A step-by-step methodology was conducted following guidelines. Four databases were searched. A total of 3343 papers were identified. A final yield of 35 articles were retained for analysis.

The analysis identified four types of aetiologies to describe the hyperacusic population in AEP studies; developmental disorders (n = 19), neurological disorders (n = 3), induced hearing damage (n = 8) and idiopathic aetiology (n = 5). Electrophysiological measures were of short (n = 16), middle (n = 13) and long (n = 19) latencies, believed to reflect the activity of the ascending and descending pathways of the auditory system from periphery to cortex.

The results of this review revealed the potential use of electrophysiological measures for further understanding the mechanisms of hyperacusis. However, according to the disparity of concepts to define hyperacusis, definitions and populations need to be clarified before biomarkers specific to hyperacusis can be identified.

Philosophy for Adolescents: Using Fables to Support Critical Thinking and Advanced Language Skills.

Language, Speech, and Hearing Services

In this clinical focus article, we discuss the nature of critical thinking, its importance for adolescents, and its interaction with later language development. We also introduce a language arts program, Philosophy for Adolescents. The program aims to support critical thinking, narrative and expository discourse, and the use of complex syntax and literate vocabulary.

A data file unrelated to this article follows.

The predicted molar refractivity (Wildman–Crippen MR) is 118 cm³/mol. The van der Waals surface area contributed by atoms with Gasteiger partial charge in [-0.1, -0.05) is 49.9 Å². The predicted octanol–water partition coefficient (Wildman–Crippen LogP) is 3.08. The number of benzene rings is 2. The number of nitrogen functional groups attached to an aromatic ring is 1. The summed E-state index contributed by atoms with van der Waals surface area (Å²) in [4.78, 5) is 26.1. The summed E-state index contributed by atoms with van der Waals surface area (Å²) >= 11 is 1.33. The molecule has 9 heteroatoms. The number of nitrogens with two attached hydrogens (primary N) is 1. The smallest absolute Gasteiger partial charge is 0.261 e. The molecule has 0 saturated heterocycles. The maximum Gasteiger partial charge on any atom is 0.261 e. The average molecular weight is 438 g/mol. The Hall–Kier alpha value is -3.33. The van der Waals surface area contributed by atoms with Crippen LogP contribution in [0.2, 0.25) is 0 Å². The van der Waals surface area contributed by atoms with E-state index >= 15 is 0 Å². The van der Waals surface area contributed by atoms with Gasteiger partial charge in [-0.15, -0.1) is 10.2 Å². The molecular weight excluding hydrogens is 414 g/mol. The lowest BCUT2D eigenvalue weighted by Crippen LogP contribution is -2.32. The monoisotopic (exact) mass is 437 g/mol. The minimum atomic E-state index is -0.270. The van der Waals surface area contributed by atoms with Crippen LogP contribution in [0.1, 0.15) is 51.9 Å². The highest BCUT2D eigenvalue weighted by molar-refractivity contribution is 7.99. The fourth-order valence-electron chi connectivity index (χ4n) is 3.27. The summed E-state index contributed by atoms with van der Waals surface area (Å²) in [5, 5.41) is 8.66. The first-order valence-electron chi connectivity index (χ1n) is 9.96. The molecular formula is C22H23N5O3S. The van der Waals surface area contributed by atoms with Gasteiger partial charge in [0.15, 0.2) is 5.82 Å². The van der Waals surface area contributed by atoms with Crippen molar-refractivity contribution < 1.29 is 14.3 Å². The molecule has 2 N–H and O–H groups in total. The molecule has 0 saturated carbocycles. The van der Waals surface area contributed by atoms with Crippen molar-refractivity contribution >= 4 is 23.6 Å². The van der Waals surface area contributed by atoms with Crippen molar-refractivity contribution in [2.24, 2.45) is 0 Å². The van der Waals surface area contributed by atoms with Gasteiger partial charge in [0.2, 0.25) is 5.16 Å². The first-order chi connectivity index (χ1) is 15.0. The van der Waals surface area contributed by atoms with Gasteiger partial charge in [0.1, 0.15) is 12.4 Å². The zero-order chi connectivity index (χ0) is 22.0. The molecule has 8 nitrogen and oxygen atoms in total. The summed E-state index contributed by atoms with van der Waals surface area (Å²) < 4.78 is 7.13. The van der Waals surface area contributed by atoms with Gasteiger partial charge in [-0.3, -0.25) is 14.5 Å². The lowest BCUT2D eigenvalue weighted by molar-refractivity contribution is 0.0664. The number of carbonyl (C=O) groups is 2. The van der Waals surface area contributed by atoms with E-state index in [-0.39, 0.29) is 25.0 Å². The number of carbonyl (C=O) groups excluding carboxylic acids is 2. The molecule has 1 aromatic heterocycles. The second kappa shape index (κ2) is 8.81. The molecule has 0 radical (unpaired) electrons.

In designing Philosophy for Adolescents, we examined research from education, psychology, philosophy, and speech-language pathology in the areas of critical thinking and narrative discourse. The resulting program encourages students to think independently, listen to others, offer reasons and evidence to support their views, and express themselves with accuracy, clarity, and efficiency. Implementation is illustrated with a case study of a 12-year-old girl.

Although critical thinking improves during adolescence, many students struggle in this area, particularly in the ability to offer reasons and evidence to support their views. This suggests that these adolescents could benefit from instruction in critical thinking. Research also indicates that competence in critical thinking is associated with narrative and expository discourse, and with the use of complex syntax and literate words such as metacognitive verbs. Instruction using Philosophy for Adolescents may be carried out in small groups or individually by a speech-language pathologist working collaboratively with a teacher, teaching assistant, or other professional. Designed for flexible application, the program may be used with adolescents who have language disorders and those who have typical language development.

Research is necessary to evaluate the program with students from diverse backgrounds, having differing levels of language competence and academic achievement.